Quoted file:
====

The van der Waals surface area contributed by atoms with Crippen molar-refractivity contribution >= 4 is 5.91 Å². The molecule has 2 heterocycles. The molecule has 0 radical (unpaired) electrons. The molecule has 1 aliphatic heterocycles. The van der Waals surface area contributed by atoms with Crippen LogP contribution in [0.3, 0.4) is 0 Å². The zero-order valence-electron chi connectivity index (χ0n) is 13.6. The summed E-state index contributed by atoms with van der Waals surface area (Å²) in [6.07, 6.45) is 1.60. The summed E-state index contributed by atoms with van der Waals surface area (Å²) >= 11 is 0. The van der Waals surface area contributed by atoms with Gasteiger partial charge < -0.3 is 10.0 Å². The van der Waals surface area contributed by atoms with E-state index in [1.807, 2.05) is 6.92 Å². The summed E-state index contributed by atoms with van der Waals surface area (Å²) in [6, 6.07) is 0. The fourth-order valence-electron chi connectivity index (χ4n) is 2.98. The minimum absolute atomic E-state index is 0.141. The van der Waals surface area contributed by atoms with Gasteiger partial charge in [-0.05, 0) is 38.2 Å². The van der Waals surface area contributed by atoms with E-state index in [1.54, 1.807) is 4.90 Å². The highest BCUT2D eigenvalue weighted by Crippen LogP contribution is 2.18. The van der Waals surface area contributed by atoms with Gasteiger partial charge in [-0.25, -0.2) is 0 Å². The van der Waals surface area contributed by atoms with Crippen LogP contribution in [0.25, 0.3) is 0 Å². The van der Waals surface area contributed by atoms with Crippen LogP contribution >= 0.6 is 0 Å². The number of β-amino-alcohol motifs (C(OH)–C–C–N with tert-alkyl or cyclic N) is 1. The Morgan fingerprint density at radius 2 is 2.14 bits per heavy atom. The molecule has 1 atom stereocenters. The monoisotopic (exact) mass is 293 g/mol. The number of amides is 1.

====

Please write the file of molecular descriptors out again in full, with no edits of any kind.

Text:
The van der Waals surface area contributed by atoms with Crippen molar-refractivity contribution >= 4 is 5.91 Å². The molecule has 2 heterocycles. The molecule has 0 radical (unpaired) electrons. The molecule has 1 aliphatic heterocycles. The van der Waals surface area contributed by atoms with Crippen LogP contribution in [0.3, 0.4) is 0 Å². The zero-order valence-electron chi connectivity index (χ0n) is 13.6. The summed E-state index contributed by atoms with van der Waals surface area (Å²) in [6.07, 6.45) is 1.60. The summed E-state index contributed by atoms with van der Waals surface area (Å²) >= 11 is 0. The van der Waals surface area contributed by atoms with Gasteiger partial charge < -0.3 is 10.0 Å². The van der Waals surface area contributed by atoms with E-state index in [1.807, 2.05) is 6.92 Å². The summed E-state index contributed by atoms with van der Waals surface area (Å²) in [6, 6.07) is 0. The fourth-order valence-electron chi connectivity index (χ4n) is 2.98. The minimum absolute atomic E-state index is 0.141. The van der Waals surface area contributed by atoms with Gasteiger partial charge in [-0.05, 0) is 38.2 Å². The van der Waals surface area contributed by atoms with E-state index in [1.54, 1.807) is 4.90 Å². The highest BCUT2D eigenvalue weighted by Crippen LogP contribution is 2.18. The van der Waals surface area contributed by atoms with Gasteiger partial charge in [-0.25, -0.2) is 0 Å². The van der Waals surface area contributed by atoms with Crippen LogP contribution in [0.25, 0.3) is 0 Å². The van der Waals surface area contributed by atoms with Crippen LogP contribution >= 0.6 is 0 Å². The number of β-amino-alcohol motifs (C(OH)–C–C–N with tert-alkyl or cyclic N) is 1. The Morgan fingerprint density at radius 2 is 2.14 bits per heavy atom. The molecule has 1 atom stereocenters. The monoisotopic (exact) mass is 293 g/mol. The number of amides is 1.